Wednesday Feb 25 2009
Thunder Valley expansion good for local economy
By: Brandon Darnell, News Messenger Reporter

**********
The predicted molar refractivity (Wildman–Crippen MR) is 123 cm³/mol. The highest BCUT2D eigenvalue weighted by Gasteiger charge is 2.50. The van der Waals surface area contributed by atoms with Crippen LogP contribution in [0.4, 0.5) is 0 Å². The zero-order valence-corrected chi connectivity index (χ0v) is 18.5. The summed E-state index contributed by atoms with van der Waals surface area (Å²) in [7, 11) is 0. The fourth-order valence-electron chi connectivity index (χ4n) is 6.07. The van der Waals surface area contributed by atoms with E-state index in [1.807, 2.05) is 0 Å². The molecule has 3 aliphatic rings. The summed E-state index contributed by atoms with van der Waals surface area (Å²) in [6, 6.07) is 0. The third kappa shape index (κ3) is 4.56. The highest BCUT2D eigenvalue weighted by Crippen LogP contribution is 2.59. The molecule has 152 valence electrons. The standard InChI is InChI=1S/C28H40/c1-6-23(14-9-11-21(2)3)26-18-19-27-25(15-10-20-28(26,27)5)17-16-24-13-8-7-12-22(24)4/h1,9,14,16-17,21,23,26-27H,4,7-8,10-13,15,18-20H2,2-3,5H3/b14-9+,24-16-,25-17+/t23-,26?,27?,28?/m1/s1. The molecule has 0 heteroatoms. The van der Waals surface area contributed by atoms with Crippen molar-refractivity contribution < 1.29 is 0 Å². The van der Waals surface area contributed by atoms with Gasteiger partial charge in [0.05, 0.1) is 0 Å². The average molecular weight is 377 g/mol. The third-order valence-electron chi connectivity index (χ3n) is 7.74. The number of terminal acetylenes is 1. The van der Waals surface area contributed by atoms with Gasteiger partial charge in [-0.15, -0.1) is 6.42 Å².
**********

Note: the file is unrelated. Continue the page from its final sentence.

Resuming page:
Restarting Thunder Valley Casino’s expansion project, after a two-month hiatus, brings a number of positive aspects for Lincoln, according to City Councilman Kent Nakata. The project will incorporate a 400-room, 15-story hotel, a 10,000 square-foot multipurpose entertainment center and a seven-story parking garage. The scheduled completion date is 2010. Put on hold last November, the project has been scaled back. Work is set to resume in mid-April and is estimated to create 500 construction jobs in the area, according to Doug Elmets, spokesman for the United Auburn Indian Community, which owns and operates Thunder Valley. “They’re good neighbors,” Nakata said Feb. 19. “They’re involved with lots of nonprofits in the city. Secondly, such major construction brings money to the city of Lincoln. Also, they’re pretty active in their internal security so we don’t get crime spilling over into Lincoln.” Nakata added that having the finished resort project in Lincoln will help make the city more of a destination in the area. When gamblers stay at the planned hotel, Nakata said, they can’t gamble 24 hours a day and there are many places within the city where they can spend their money. “It’s a very significant shot in the arm for economic development,” County Supervisor Robert Weygandt agreed. “It would be good even in good economic times, but in these times, it’s really good.” Weygandt added that the expansion will have “significant local economic impact” in both the short run and the long run. Workers will spend their money here, Weygandt said, and about 300 permanent jobs will be created when the project is finished. Those jobs will be “quality jobs” paying adequate wages with benefits, according to Weygandt. “It’s obviously a significant entertainment destination for many people,” Weygandt said, adding that Thunder Valley draws patrons from out of the county to spend money in the county. Some Lincoln residents on Monday agreed that the restarting of the expansion project is a positive development for the area. “I think it’s good,” said Lincoln Resident Betty Ott. “It shows they believe in the future and the economy getting better.” Don Livingstone moved to Lincoln five months ago after his wife retired from IBM. “I think it’s great,” Livingstone said. Livingstone, who can drive buses, limousines and trucks, said he is “having a hard time finding work” since moving here. He hopes the expansion project’s creation of jobs will increase employment. “It’s going to bring more to the economy,” Livingstone said. Brandon Darnell can be reached by e-mail at firstname.lastname@example.org.